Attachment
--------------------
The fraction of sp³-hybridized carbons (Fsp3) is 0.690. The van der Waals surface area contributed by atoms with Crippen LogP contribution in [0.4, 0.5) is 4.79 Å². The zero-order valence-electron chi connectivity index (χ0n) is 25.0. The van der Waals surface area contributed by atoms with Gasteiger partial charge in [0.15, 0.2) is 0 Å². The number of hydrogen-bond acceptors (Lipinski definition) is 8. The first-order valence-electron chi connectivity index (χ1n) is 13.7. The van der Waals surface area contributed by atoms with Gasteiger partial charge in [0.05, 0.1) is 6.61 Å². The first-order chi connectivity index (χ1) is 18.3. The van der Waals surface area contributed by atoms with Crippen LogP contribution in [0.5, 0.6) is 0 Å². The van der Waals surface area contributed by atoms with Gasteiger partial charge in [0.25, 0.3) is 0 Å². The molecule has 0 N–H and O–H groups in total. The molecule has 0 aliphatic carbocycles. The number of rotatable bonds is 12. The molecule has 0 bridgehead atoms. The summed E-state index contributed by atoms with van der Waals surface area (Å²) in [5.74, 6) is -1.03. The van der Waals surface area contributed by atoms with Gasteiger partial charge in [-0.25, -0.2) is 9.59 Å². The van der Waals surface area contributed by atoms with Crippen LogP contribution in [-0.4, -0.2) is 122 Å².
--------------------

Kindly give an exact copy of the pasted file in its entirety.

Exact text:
The fraction of sp³-hybridized carbons (Fsp3) is 0.690. The van der Waals surface area contributed by atoms with Crippen LogP contribution in [0.4, 0.5) is 4.79 Å². The zero-order valence-electron chi connectivity index (χ0n) is 25.0. The van der Waals surface area contributed by atoms with Gasteiger partial charge in [0.15, 0.2) is 0 Å². The number of hydrogen-bond acceptors (Lipinski definition) is 8. The first-order valence-electron chi connectivity index (χ1n) is 13.7. The van der Waals surface area contributed by atoms with Gasteiger partial charge in [0.05, 0.1) is 6.61 Å². The first-order chi connectivity index (χ1) is 18.3. The van der Waals surface area contributed by atoms with Crippen LogP contribution in [0.5, 0.6) is 0 Å². The van der Waals surface area contributed by atoms with Gasteiger partial charge in [0.25, 0.3) is 0 Å². The molecule has 0 N–H and O–H groups in total. The molecule has 0 aliphatic carbocycles. The number of rotatable bonds is 12. The molecule has 0 bridgehead atoms. The summed E-state index contributed by atoms with van der Waals surface area (Å²) in [5.74, 6) is -1.03. The van der Waals surface area contributed by atoms with Gasteiger partial charge in [-0.25, -0.2) is 9.59 Å². The van der Waals surface area contributed by atoms with Crippen LogP contribution in [-0.4, -0.2) is 122 Å².